If you’re a parent who thinks kids shouldn’t use cell phones until they’re 16 (or 18!), here’s some of the helpful ways teachers have figured out to use cell phones in classrooms:

  • To supplement outdated textbooks
  • As a calculator
  • As a dictionary or theasaurus
  • To display maps, art, or other infographics
  • As a research tool
  • As a vehicle that can store books, newspapers, and magazines

Beyond supplementing older tools, by allowing cell phone use in schools teachers are able to teach kids proper use of such devices including good manners, internet safety, and how to get reliable information.

If your local school is instituting such programs, a great way to show your support is to donate used cell phones or pay-as-you go minutes and data. Not all kids can afford to use cell phones, and donating used cell phones in the hands of every child is a great way to encourage technology in the classroom.

Used Cell Phones For Low Income Families

52% of children between the ages of 5-8 have used a cell phone or iPad, but split that into two groups based on income level, and suddenly a disparity appears. Less than a third of low income families have a smart phone, while over a third have low income parents don’t know what an app is. That means a significant proportion of kids haven’t used cell phones by the time they start school.

Cell phones can be used as a diversion, as an educational tool, and as a way to introduce technology to kids. Low income kids who haven’t used cell phones, however, face a disadvantage.

Schools serving income-disadvantaged children have long since been taking measures to improve the technology available at home. Free dial-up internet (with instructions and school support to help parents), as well as refurbished computers have been supplied through charitable programs, but as new technology appears, not all programs are keeping up.

Used & refurbished cell phones are another step that schools will have to take. Schools have already begun using cell phones in class rooms, both letting kids participate through text, and introducing educational apps, much the way that educational computer games were played in the 90s.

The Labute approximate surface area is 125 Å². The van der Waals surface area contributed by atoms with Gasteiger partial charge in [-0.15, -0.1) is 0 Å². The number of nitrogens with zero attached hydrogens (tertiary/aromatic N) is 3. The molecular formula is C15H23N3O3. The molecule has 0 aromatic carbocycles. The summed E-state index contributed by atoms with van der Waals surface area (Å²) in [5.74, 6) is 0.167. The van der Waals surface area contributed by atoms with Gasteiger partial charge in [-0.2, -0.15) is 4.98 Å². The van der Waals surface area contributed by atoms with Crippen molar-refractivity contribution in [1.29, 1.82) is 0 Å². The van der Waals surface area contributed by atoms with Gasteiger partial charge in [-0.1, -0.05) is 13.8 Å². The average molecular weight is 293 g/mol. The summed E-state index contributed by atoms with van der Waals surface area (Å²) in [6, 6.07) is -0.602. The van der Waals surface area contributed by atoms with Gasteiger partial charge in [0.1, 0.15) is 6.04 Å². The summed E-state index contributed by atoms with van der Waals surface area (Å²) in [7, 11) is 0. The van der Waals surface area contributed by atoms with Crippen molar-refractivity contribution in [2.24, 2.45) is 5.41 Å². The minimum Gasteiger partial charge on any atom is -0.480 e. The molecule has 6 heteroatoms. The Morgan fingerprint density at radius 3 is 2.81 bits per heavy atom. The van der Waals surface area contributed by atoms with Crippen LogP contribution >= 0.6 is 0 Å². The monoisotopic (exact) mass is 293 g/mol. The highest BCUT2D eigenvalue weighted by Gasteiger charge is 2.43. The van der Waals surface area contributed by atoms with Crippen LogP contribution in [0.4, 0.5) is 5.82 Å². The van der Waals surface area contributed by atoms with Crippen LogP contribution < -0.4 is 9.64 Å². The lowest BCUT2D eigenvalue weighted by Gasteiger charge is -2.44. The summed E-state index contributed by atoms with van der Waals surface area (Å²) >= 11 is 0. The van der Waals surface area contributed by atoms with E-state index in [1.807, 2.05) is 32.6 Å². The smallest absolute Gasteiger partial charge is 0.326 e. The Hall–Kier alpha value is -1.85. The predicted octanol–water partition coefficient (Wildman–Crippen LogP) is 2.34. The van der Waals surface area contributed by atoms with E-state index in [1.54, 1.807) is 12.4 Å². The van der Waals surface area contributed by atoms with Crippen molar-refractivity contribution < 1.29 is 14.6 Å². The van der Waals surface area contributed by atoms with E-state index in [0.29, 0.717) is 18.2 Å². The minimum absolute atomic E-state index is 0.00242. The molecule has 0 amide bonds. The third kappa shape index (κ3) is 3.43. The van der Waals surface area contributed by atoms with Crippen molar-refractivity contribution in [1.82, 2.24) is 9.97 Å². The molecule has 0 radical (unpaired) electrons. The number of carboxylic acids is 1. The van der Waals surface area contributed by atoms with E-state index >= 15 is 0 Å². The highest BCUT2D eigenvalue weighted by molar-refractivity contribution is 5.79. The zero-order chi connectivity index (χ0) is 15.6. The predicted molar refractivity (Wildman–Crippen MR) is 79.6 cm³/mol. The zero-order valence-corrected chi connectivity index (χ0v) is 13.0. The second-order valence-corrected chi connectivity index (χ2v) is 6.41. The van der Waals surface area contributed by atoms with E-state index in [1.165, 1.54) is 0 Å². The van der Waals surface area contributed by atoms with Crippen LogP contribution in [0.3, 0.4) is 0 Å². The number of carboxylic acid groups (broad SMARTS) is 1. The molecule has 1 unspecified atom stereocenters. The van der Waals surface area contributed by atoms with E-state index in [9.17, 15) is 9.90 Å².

Affordable, and certainly donatable, used cell phones should be collected and distributed through schools so that young kids are introduced to technology early on, as well as able to fully participate and interact with their peers. If kids are communicating through chat, it’s easy to see how economic segregation might quickly occur.

Could Unlocked Cell Phones Give You More Control Over Your Kids?

Palm Pre, an unlocked cell phone with a great OS for kids.

Many parents are giving their children cell phones at ever younger ages, and it’s not uncommon to see a young child learning to use the device (as well as colors, numbers, and words) while playing with the many child-geared apps available.

But kids need to meet certain expectations for responsibility, as well as have a viable punishment when entrusted with cell phones. Unlocked cell phones can give parents that boost.

Unlocked cell phones work on any GSM provider, and more importantly, are super easy to use with prepaid plans from any company.

Pre-paid plans can be usd as allowance, as punishment if you want to take away kids data plans (or as a way to limit the functionality of the phones, permitting more uses as they age).

Because unlocked cell phones can be bought cheaper than carrier provided phones and without the contracts and fees, they also allow parents the ease of switching plans if necessary. As more kids use cell phones, carriers can be expected to add bonus features to plans (some already exist): being able to use the phone to keep track of your kid at all times, monitoring use, and with unlocked cell phones it’s easy to install thrid party apps for emergency situations (911 to mom with the bush of a button, for instance).

When every family member has an unlocked cell phone, it can help you to save money by finding the cheapest rates, and switching as need be (be sure to ask about the price of non-contract plans-they’re often cheaper).

 

Nokia Used Cell Phones Still Popular

10 years ago, Nokia phones were one of the most common sights, and they still are world wide despite fancier smart phones from Samsung and Apple being more popular in the US.